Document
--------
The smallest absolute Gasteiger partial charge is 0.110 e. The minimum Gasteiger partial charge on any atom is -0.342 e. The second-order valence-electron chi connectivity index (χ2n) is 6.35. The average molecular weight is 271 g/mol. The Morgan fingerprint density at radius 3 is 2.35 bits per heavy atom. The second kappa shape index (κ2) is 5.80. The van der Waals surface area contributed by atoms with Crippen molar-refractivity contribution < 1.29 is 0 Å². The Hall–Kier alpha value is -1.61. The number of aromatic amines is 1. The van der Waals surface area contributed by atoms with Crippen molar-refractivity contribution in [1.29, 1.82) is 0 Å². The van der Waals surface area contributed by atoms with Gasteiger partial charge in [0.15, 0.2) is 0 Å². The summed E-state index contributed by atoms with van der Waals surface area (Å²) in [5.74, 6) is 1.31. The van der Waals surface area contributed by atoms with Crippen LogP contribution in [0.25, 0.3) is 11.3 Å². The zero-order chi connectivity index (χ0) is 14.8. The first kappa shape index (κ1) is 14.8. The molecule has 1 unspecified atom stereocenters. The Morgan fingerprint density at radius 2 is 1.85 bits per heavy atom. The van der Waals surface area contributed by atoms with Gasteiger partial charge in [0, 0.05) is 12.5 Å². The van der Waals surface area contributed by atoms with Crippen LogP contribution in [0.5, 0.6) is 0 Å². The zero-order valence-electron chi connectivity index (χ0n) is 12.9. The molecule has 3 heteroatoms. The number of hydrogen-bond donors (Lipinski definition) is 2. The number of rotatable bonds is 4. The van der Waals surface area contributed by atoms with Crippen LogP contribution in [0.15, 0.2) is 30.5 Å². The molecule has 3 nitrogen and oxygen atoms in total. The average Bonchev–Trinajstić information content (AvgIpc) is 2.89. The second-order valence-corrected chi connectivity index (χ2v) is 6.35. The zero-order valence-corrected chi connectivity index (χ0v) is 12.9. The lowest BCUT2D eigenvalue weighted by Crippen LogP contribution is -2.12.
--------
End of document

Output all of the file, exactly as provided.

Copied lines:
The smallest absolute Gasteiger partial charge is 0.110 e. The minimum Gasteiger partial charge on any atom is -0.342 e. The second-order valence-electron chi connectivity index (χ2n) is 6.35. The average molecular weight is 271 g/mol. The Morgan fingerprint density at radius 3 is 2.35 bits per heavy atom. The second kappa shape index (κ2) is 5.80. The van der Waals surface area contributed by atoms with Crippen molar-refractivity contribution < 1.29 is 0 Å². The Hall–Kier alpha value is -1.61. The number of aromatic amines is 1. The van der Waals surface area contributed by atoms with Crippen molar-refractivity contribution in [1.29, 1.82) is 0 Å². The van der Waals surface area contributed by atoms with Gasteiger partial charge in [0.15, 0.2) is 0 Å². The summed E-state index contributed by atoms with van der Waals surface area (Å²) in [5.74, 6) is 1.31. The van der Waals surface area contributed by atoms with Crippen LogP contribution in [0.25, 0.3) is 11.3 Å². The zero-order chi connectivity index (χ0) is 14.8. The first kappa shape index (κ1) is 14.8. The molecule has 1 unspecified atom stereocenters. The Morgan fingerprint density at radius 2 is 1.85 bits per heavy atom. The van der Waals surface area contributed by atoms with Gasteiger partial charge in [0, 0.05) is 12.5 Å². The van der Waals surface area contributed by atoms with Crippen LogP contribution in [0.5, 0.6) is 0 Å². The zero-order valence-electron chi connectivity index (χ0n) is 12.9. The molecule has 3 heteroatoms. The number of hydrogen-bond donors (Lipinski definition) is 2. The number of rotatable bonds is 4. The van der Waals surface area contributed by atoms with Crippen LogP contribution in [0.15, 0.2) is 30.5 Å². The molecule has 3 nitrogen and oxygen atoms in total. The average Bonchev–Trinajstić information content (AvgIpc) is 2.89. The second-order valence-corrected chi connectivity index (χ2v) is 6.35. The zero-order valence-corrected chi connectivity index (χ0v) is 12.9. The lowest BCUT2D eigenvalue weighted by Crippen LogP contribution is -2.12.